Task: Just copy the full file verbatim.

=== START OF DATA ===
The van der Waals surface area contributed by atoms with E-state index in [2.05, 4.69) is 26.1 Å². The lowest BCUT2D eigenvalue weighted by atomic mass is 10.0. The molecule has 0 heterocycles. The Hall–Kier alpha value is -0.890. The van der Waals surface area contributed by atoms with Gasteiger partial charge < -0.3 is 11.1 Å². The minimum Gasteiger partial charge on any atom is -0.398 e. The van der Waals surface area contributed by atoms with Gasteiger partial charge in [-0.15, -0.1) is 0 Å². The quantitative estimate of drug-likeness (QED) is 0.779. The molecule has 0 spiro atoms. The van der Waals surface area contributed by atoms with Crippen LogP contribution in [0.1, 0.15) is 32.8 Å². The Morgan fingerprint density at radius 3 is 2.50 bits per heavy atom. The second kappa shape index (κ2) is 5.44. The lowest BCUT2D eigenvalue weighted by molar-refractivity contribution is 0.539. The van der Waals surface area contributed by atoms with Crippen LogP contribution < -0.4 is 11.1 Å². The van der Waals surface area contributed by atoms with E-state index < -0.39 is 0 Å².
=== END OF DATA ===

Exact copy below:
The van der Waals surface area contributed by atoms with E-state index in [2.05, 4.69) is 26.1 Å². The lowest BCUT2D eigenvalue weighted by atomic mass is 10.0. The molecule has 0 heterocycles. The Hall–Kier alpha value is -0.890. The van der Waals surface area contributed by atoms with Gasteiger partial charge < -0.3 is 11.1 Å². The minimum Gasteiger partial charge on any atom is -0.398 e. The van der Waals surface area contributed by atoms with Gasteiger partial charge in [-0.15, -0.1) is 0 Å². The quantitative estimate of drug-likeness (QED) is 0.779. The molecule has 0 spiro atoms. The van der Waals surface area contributed by atoms with Crippen LogP contribution in [0.1, 0.15) is 32.8 Å². The Morgan fingerprint density at radius 3 is 2.50 bits per heavy atom. The second kappa shape index (κ2) is 5.44. The lowest BCUT2D eigenvalue weighted by molar-refractivity contribution is 0.539. The van der Waals surface area contributed by atoms with Crippen LogP contribution < -0.4 is 11.1 Å². The van der Waals surface area contributed by atoms with E-state index < -0.39 is 0 Å².